At one time or another, most adults will experience some sort of heel pain. In our experience here at Clifton Foot & Ankle Center, the majority of our patients with heel pain are suffering from plantar fasciitis.

Plantar fasciitis is an inflammation of the plantar fascia, which is the ligament that runs from the base of your toes to the calcaneus, or heel bone. The plantar fascia helps maintain and stabilize the arch of your foot. The most common reasons for strain and inflammation of the plantar fascia are

  • a predisposition to having a flat arch (flatfoot)
  • repetitive stress – performing the same activity over and over, such as walking the same route on the same surface
  • wearing unsupportive shoes, which puts additional strain on the arch
  • being overweight
  • some combination of the above

Symptoms of plantar fasciitis include

  • pain in your heel after resting, especially the first few steps when you get up in the morning
  • sharp pain in the center of your foot at the arch
  • some degree of pain throughout the day that lessens as you walk (because you’re giving the plantar fascia a chance to stretch out)

Other causes of heel pain

An inflammation of the plantar fascia is only one cause of heel pain. Others include

Of special note: heel pain in children

Heel pain in children may point to a condition known as Sever’s disease. It’s an inflammation of the growth plate at the heel, so it can sometimes pop up during growth spurts. It’s especially common among children who are active in sports.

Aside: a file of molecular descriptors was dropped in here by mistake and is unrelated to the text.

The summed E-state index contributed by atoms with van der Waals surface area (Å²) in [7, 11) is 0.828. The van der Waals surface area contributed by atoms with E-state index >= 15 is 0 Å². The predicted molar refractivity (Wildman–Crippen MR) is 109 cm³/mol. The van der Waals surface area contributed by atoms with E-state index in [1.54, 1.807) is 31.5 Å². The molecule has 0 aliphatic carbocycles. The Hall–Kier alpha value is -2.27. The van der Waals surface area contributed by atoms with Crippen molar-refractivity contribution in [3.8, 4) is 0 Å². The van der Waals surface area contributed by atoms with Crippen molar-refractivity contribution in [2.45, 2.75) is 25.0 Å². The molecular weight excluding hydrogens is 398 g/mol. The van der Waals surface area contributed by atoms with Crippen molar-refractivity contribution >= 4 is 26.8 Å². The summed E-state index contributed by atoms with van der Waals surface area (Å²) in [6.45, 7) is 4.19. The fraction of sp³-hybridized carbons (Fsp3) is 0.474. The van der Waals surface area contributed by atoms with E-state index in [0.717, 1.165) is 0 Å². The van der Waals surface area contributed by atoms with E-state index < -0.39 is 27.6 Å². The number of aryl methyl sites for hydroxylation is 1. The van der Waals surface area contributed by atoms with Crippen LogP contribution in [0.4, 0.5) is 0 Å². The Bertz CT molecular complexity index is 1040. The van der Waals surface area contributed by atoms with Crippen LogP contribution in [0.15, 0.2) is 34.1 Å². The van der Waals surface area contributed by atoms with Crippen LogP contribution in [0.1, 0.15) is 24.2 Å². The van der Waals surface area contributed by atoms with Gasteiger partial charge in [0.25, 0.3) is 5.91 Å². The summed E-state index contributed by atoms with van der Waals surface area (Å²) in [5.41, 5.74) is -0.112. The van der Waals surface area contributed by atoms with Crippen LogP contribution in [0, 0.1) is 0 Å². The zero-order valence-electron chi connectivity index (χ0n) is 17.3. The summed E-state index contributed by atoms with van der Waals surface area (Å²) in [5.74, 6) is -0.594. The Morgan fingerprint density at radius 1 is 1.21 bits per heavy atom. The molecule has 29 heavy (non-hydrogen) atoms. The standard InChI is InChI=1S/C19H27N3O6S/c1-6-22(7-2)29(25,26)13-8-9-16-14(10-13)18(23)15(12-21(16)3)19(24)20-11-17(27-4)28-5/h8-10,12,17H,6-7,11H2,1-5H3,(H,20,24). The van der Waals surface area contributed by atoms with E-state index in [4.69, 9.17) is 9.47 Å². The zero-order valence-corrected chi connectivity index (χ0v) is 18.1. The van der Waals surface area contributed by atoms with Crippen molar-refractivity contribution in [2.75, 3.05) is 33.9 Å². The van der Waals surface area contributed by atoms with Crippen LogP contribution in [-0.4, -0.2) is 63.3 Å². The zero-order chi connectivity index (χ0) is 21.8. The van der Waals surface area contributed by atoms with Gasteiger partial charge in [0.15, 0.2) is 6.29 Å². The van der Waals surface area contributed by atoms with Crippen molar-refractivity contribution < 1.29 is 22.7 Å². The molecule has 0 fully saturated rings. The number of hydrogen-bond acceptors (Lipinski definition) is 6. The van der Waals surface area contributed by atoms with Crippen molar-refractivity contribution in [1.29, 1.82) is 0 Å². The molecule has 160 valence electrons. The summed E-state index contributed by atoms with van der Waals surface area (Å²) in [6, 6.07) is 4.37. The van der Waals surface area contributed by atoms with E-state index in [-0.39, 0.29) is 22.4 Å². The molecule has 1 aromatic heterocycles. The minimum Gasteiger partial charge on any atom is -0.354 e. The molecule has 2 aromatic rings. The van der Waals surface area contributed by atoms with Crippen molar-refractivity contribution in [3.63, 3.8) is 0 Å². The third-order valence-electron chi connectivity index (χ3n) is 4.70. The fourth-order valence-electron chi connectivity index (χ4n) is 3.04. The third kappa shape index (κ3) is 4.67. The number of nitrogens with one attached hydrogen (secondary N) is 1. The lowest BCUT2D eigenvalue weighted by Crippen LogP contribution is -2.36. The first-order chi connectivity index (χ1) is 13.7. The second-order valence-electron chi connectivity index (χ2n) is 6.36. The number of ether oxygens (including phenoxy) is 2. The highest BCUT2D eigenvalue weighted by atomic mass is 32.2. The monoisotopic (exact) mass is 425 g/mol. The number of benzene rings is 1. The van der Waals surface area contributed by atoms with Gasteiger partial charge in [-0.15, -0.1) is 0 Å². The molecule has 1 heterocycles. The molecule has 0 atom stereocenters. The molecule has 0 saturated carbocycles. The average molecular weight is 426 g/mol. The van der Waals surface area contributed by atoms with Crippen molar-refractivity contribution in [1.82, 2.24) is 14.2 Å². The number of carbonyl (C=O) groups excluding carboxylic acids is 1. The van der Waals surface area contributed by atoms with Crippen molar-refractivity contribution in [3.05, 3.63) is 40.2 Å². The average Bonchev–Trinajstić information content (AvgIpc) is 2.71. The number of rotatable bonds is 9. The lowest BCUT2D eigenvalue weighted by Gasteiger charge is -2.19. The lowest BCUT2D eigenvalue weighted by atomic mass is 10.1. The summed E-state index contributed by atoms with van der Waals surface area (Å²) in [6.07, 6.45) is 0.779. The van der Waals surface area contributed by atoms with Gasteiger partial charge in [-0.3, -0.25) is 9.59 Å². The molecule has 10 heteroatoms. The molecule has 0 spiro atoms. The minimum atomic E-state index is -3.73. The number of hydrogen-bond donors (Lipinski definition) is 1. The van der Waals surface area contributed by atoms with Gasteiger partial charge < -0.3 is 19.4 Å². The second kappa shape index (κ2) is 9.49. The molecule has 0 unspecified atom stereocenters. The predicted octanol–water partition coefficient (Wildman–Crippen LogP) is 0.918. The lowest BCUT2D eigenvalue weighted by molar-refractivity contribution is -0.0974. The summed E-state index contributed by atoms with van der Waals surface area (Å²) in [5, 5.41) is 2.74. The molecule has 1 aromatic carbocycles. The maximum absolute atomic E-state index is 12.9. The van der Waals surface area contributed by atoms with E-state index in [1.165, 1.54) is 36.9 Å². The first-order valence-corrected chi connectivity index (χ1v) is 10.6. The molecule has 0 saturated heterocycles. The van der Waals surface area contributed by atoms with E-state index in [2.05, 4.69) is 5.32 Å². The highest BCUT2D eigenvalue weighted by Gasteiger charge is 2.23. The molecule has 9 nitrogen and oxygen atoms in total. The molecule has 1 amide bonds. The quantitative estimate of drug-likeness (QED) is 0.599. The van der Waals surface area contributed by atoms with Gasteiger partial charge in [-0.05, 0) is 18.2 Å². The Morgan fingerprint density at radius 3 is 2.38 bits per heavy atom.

Treatment for heel pain

For both adults and children, heel pain will usually go away through a combination of rest, icing, exercises that stretch the plantar fascia, anti-inflammatory medications, night splints that keep the plantar fascia stretched out as you sleep, physical therapy, and orthotic inserts.

Proper treatment for chronic heel pain begins with a proper diagnosis. Count on board-certified podiatrist Dr. Kenneth R. Wilhelm for excellence and accuracy in diagnosing and treating your heel pain. We’re located in Centreville, VA, just west of D.C., and welcome your appointment request online or by phone at (703) 996-3000.

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